Seemingly out of nowhere, U.S. banks were being accused late last week of having started a credit crunch that helped push world financial markets over the brink.
The facts did not support it. "I am not concerned," said Federal Reserve Board Governor Edward W. Kelley Jr.
Most major banks had just lowered their prime lending rates, presumably to invite new loan applications. Indeed, demand for credit began falling in early August and fresh signs emerged last week that a slowdown in the economy has curbed borrowers' appetites.
"I don't see the slightest sign of a credit crunch, and I don't see any reason why we should have one," Mr. Kelley said.
"There is tons of capital and tons of liquidity out there," said Lee B. Murphy, chief credit officer at First Liberty Bank, Macon, Ga., and chairman of Robert Morris Associates, the trade group for loan officers. "Banks might dot their i's and cross their t's more than they have been doing, but they are going to still make loans."
Concerns about a more severe closing of the credit spigot grew Thursday when a Fed survey showed that nearly a quarter of responding banks tightened credit standards for large and middle-market borrowers last month. Only one of the 35 big banks told the Fed it had eased underwriting standards.
Industry officials said the efforts to tighten were not surprising given the fall in stock prices, Russia's debt default, and Asia's economic woes. "The industry is reacting in the way it is supposed to react to what looks like a slowdown in the economy," said Joel L. Naroff, chief bank economist at First Union Corp.
In fact, regulators lauded banks for finally heeding credit-risk warnings.
"We are seeing signs that banks are taking the kind of action that we have wanted them to take," said Julie L. Williams, acting Comptroller of the Currency. "They are tightening up where it is prudent for them to be tightening up."
Ms. Williams said further tightening may still be necessary. "The message we are sending remains the same," she said. "Bankers need to look carefully at the lending standards they are employing."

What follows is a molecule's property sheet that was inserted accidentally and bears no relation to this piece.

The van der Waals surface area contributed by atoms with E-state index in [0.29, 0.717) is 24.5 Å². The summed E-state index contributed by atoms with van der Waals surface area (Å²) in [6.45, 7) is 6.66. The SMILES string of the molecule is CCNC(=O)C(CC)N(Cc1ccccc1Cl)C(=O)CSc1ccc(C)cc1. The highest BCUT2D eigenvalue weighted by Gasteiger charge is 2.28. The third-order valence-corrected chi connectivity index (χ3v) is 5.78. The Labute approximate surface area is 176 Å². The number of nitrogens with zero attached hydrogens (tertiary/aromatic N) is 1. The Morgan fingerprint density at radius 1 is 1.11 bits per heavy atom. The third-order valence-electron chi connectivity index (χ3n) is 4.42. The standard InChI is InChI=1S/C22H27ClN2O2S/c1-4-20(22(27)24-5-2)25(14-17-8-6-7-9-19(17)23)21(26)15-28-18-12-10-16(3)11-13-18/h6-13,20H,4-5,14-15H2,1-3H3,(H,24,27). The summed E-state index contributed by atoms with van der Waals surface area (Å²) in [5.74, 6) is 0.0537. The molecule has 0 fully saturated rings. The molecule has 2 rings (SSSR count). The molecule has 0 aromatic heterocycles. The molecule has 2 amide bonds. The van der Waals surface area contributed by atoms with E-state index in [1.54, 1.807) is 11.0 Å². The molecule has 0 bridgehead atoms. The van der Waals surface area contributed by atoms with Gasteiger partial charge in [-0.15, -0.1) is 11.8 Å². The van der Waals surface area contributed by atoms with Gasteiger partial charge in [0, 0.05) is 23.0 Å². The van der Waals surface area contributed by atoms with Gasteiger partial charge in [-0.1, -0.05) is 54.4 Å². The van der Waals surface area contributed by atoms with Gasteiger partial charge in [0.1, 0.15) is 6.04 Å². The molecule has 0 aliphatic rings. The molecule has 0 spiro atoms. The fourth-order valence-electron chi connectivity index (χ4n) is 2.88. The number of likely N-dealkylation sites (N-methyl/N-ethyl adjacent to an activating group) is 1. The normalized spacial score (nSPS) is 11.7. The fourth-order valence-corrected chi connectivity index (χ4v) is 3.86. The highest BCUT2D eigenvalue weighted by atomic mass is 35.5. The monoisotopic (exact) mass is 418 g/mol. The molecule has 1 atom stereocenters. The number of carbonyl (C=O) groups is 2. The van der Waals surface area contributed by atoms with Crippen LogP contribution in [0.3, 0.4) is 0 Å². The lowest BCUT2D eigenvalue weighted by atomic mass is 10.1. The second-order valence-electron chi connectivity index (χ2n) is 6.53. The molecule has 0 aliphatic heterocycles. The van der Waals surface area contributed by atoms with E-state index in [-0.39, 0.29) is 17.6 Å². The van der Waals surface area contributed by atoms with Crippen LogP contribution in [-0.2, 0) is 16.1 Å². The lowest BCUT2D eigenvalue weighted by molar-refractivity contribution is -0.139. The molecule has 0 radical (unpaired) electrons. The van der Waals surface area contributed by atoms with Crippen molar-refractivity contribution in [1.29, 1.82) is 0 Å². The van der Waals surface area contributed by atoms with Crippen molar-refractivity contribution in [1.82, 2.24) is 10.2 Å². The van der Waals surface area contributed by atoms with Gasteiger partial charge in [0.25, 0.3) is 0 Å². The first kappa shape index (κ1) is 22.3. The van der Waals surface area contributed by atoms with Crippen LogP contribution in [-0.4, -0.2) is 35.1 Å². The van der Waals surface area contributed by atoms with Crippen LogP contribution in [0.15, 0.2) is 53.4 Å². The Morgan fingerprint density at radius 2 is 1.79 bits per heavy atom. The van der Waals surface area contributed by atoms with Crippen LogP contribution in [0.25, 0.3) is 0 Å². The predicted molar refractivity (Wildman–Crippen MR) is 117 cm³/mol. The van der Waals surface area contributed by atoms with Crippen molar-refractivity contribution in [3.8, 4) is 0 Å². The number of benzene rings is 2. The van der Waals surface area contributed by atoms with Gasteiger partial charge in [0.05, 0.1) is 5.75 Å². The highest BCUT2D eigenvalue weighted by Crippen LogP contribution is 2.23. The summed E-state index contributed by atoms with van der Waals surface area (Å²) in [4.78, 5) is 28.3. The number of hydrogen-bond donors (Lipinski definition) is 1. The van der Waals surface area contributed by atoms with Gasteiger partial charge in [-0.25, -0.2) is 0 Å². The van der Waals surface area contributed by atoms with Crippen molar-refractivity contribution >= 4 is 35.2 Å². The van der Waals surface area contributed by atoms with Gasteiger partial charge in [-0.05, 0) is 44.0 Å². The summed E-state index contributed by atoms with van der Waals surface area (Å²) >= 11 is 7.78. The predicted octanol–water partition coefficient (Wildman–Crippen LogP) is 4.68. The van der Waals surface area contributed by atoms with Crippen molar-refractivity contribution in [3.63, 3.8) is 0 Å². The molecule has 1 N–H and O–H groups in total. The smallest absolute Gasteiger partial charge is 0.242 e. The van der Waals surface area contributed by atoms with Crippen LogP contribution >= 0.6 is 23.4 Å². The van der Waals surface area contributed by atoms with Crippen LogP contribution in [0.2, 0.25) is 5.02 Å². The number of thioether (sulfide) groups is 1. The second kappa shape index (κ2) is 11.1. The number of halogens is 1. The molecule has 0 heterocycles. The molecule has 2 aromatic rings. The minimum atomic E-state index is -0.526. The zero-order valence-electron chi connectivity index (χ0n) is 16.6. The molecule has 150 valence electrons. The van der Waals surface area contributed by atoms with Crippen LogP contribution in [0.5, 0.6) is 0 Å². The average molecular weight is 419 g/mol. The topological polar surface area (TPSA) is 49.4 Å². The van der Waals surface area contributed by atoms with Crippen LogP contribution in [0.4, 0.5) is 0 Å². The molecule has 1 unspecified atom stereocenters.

Allen W. Sanborn, president and chief executive officer of Robert Morris Associates, said he doubts there will be a credit crunch because banks are still reporting record earnings.
"Credit crunches usually only occur after banks take big losses," he said. "I think there is a good chance we will avoid a credit crunch and those big losses."
The Fed, which normally conducts its senior loan officer survey quarterly, decided to do an additional poll in September to gauge the impact of recent financial market turmoil. The 35 domestic banks polled collectively have $1.89 trillion of assets.
Less favorable economic conditions and worsening industry-specific problems were the two most common reasons given by banks for tighter commercial and industrial underwriting standards. (In small-business lending, about 6% of banks tightened standards, double the percentage that loosened. The rest left standards unchanged.)
The data also show an acceleration of the across-the-board drop in loan demand that first appeared in the August survey. For big commercial credits, 19.2% of the lenders reported a fall in demand, compared to 7.7% who reported an increase in demand. The rest reported no change.
The schism was even greater for loans to companies with less than $50 million in annual sales: 21.2% reported lower demand compared with 3.8% reporting higher demand.
Banks reporting lower consumer loan demand also outnumbered those reporting higher loan demand: 20.4% compared with 6.1%.
In the August survey, demand for large commercial credits was down, but lending to small businesses and consumers was relatively flat.